The topic of how goalie age affects on-ice performance came up again last week, first with a post from Steve Burtch over at PPP, followed by a response from Eric T. here at NHLNumbers. Although Steve’s post was about the Leafs’ quest for an average goalie, he made the observation that “the correlation between goaltender performance and age is nil.” Eric’s main critique was that the analysis did not take into account “survivorship bias,” that is: only the better goalies actually manage to stick around into their late 30s, so this will bias the observed performance of older goalies upward.
In an effort to further the debate, I would like to propose a methodology that controls for “survivorship bias,” as well as an alternative way to account for systemic changes in the game that might impact save percentages on the whole.
Controlling For Systemic Impacts
It is clear that over time changes to the game – be it rules, defensive strategies or even goaltending styles – have impacted the observed performance of goalies in the NHL. Overall league save percentage has risen by about 40 points from 0.873 when the NHL started tracking it in the 1983-84 season, to 0.914 in 2011-12. As stated, there are a variety of reasons for this, but that’s not the point of this post. The point is that we can’t just look at a given goalie’s save percentage over his career without adjusting for this baseline increase across the league.
One way to do this is to measure how many standard deviations a particular goalie is away from the average of save percentage (SV%) of all goalies playing that season. This is a fair approach that should be able to weed out some of the statistical noise in averaging individual SV%. However, instead of averaging SV% I prefer to use overall league SV% as my baseline.
To do that, I calculate SV%(NHL) as (Total Shots Against – Total Goals Against) / Total Shots Against. To me, this properly weights the overal SV% in the league and eliminates the statistical noise that comes from averaging individual SV%.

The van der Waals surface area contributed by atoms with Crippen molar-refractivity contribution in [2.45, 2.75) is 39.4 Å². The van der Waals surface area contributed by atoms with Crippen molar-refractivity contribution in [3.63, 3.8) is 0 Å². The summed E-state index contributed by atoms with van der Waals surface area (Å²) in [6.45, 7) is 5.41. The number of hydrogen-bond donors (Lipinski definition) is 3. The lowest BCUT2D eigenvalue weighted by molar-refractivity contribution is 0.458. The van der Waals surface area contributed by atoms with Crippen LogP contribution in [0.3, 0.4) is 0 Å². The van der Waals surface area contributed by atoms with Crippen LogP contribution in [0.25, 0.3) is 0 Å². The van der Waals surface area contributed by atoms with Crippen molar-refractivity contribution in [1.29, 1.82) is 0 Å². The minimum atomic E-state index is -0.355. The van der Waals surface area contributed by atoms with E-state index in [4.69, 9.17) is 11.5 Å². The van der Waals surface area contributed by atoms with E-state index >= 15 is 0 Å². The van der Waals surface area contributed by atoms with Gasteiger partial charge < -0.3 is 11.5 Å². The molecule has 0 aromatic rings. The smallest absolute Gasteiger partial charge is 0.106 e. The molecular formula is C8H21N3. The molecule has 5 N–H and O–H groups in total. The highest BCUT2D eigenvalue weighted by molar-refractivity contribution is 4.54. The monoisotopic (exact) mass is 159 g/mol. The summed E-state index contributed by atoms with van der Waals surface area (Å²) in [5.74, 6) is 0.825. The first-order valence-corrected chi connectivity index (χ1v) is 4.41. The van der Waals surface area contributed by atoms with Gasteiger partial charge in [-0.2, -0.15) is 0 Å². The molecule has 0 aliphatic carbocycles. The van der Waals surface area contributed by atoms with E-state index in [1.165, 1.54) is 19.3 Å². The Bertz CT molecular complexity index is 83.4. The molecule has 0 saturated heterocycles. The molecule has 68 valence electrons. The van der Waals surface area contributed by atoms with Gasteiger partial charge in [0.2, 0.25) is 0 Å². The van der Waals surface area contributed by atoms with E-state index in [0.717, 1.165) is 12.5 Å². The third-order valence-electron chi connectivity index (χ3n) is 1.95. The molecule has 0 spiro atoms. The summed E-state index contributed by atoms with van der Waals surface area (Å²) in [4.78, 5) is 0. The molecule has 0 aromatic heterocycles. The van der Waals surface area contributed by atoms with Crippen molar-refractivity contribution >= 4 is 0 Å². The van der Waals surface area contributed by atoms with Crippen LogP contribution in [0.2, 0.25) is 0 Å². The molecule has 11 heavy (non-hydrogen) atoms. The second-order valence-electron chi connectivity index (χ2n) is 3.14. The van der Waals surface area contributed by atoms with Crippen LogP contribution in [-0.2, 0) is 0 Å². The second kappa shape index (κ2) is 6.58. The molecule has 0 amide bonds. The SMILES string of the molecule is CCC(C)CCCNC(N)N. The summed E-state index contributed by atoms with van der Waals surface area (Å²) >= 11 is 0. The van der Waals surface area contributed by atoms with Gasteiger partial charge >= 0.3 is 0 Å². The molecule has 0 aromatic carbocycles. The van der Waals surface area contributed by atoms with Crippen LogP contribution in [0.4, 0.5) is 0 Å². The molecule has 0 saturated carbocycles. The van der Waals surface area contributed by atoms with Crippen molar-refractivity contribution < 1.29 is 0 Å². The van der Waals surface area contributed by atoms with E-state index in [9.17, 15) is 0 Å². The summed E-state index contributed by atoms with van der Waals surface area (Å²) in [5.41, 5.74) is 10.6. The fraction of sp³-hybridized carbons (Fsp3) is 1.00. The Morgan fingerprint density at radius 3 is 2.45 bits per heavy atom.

Once this is done, we can simply index each goalie’s SV% in a given year to the NHL SV% as a straight ratio, so for a given year:
SV% Indexed(year) = SV%(year)/NHL SV%(year)
So an index of 1.0 means you were right on the overall league save percentage, while an index greater than 1.0 puts you above the baseline.
I don’t believe using standard deviations would result in dramatically different results. It would likely just tend to cluster the data a bit closer around the baseline.
Either way, this is the easy part. Lets see if we can tackle the issue of survivorship bias in the data.
Dealing With Survivorship Bias
I propose to deal with this problem by comparing the performance of goalies as they age not to the league SV%, but to their own performance. Survivorship bias arises because the sample of older age goalies essentially self-selects. So if only the better goalies survive to play into their late 30s, of course you would expect them to be better than the baseline NHL SV%.
But what if we compared goalies to themselves when they were younger? That should give us a true look at how performance changes as goalies age. I propose to do this as follows:
- Index each goalies’ SV% to the baseline NHL SV% as per above.
- For each goalie, find the age at which they hit their peak SV%(index), set that year at 1.0 and index the rest of their career to that peak year.
So for a given goalie, their index will be 1.0 at the age that they performed the best in relation to the league baseline, and all other ages will show as some fraction < 1.0, unless they managed to hit that peak in multiple seasons. What this means is that even goalies that were never better than the league baseline will have a 1.0 index year. It may not have been stellar compared to the rest of the league, but it was their best year.